City of Eugene City Council- January 25, 2021 (meeting materials, watch live)

City of Eugene Planning Commission- February 1, 2021 (agenda and meeting link coming soon) 

Engage Eugene Survey- Launching February 2021

Past Meetings

City of Eugene Planning Commission- January 12, 2021 (watch video)

City of Eugene Planning Commission- December 14, 2020 (watch video)

Healthy Democracy Steering Committee- December 10, 2020 (watch video)

Equity Roundtable- December 8, 2020 (summary coming soon)

Healthy Democracy Panel #6- December 5, 2020, (watch video)

Healthy Democracy Panel #8- December 3, 2020, (watch video)

Healthy Democracy Steering Committee- December 3, 2020 (watch video)

Healthy Democracy Panel #7- December 1, 2020, (watch video)

Healthy Democracy Panel #6- November 24, 2020  (watch video)

Healthy Democracy Panel #5- November 21, 2020 (watch video)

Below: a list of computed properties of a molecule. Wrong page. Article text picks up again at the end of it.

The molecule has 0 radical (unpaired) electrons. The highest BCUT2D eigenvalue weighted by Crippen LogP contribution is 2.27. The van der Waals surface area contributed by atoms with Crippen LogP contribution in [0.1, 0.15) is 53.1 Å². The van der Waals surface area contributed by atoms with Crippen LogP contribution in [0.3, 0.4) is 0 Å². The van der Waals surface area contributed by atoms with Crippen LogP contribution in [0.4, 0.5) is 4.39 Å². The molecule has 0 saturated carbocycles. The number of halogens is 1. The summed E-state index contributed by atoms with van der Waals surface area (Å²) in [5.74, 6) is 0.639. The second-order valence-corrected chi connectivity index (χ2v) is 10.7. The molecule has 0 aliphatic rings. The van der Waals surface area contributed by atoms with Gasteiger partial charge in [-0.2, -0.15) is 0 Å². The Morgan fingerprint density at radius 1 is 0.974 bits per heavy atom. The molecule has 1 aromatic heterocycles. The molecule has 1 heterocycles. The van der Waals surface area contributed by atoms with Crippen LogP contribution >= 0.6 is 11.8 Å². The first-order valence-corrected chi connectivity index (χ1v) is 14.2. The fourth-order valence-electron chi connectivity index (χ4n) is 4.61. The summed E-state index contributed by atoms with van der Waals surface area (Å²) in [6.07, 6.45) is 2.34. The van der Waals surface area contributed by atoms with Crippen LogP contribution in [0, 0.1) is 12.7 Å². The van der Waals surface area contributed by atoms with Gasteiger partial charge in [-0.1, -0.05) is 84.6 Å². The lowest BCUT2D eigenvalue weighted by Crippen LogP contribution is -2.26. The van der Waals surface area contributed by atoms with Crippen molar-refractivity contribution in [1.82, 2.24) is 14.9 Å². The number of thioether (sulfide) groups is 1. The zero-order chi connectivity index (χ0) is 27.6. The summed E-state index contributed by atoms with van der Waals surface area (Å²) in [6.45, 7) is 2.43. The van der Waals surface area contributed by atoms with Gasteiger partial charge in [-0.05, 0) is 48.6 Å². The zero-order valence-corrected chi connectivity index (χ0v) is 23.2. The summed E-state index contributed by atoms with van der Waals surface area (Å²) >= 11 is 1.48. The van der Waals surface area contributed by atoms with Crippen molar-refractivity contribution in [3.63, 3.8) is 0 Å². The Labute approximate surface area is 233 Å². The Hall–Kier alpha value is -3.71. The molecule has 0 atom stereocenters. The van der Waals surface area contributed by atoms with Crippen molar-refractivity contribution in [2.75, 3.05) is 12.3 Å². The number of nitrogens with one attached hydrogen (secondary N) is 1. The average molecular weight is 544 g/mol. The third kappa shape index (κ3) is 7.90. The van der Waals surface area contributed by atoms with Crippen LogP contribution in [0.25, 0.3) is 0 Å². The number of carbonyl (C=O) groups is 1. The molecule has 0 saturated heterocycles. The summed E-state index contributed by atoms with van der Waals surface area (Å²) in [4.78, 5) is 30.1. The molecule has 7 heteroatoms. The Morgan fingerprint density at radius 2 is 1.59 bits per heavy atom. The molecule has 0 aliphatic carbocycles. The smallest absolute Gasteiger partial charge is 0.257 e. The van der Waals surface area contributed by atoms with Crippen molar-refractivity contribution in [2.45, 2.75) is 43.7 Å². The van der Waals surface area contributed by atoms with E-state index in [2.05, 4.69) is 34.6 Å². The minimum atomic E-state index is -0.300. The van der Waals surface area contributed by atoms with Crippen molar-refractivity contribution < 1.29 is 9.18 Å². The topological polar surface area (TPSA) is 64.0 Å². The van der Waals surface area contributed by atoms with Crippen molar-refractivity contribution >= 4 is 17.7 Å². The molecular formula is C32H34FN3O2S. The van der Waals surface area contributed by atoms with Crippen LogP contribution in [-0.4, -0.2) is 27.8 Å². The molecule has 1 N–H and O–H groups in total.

Equity Roundtable - November 19, 2020 (summary coming soon)

Healthy Democracy Steering Committee- November 19, 2020 (watch video)

Healthy Democracy Panel #4- November 17, 2020 (watch video)

Healthy Democracy Panel #3- November 14, 2020 (watch video)

Healthy Democracy Panel #2- November 12, 2020 (watch video)

Healthy Democracy Steering Committee- November 12, 2020 (watch video)

Healthy Democracy Panel #1- November 10, 2020, 6-8:30pm (watch video)

Healthy Democracy Steering Committee- November 5, 2020 (watch video)

Local Partners Roundtable- October 29, 2020 (watch video)

Healthy Democracy Steering Committee- October 29, 2020 (watch video)

Boards and Commissions Roundtable- October 28, 2020 (watch video)

Healthy Democracy Steering Committee- October 22, 2020 (watch video)

Eugene Planning Commission- August 11, 2020 (watch video)

Eugene City Council- July 22, 2020 (watch video)

Eugene Planning Commission- June 22, 2020 (watch video)

  1. Terri Harding

    Principal Planner

  1. Sophie McGinley

    Assistant Planner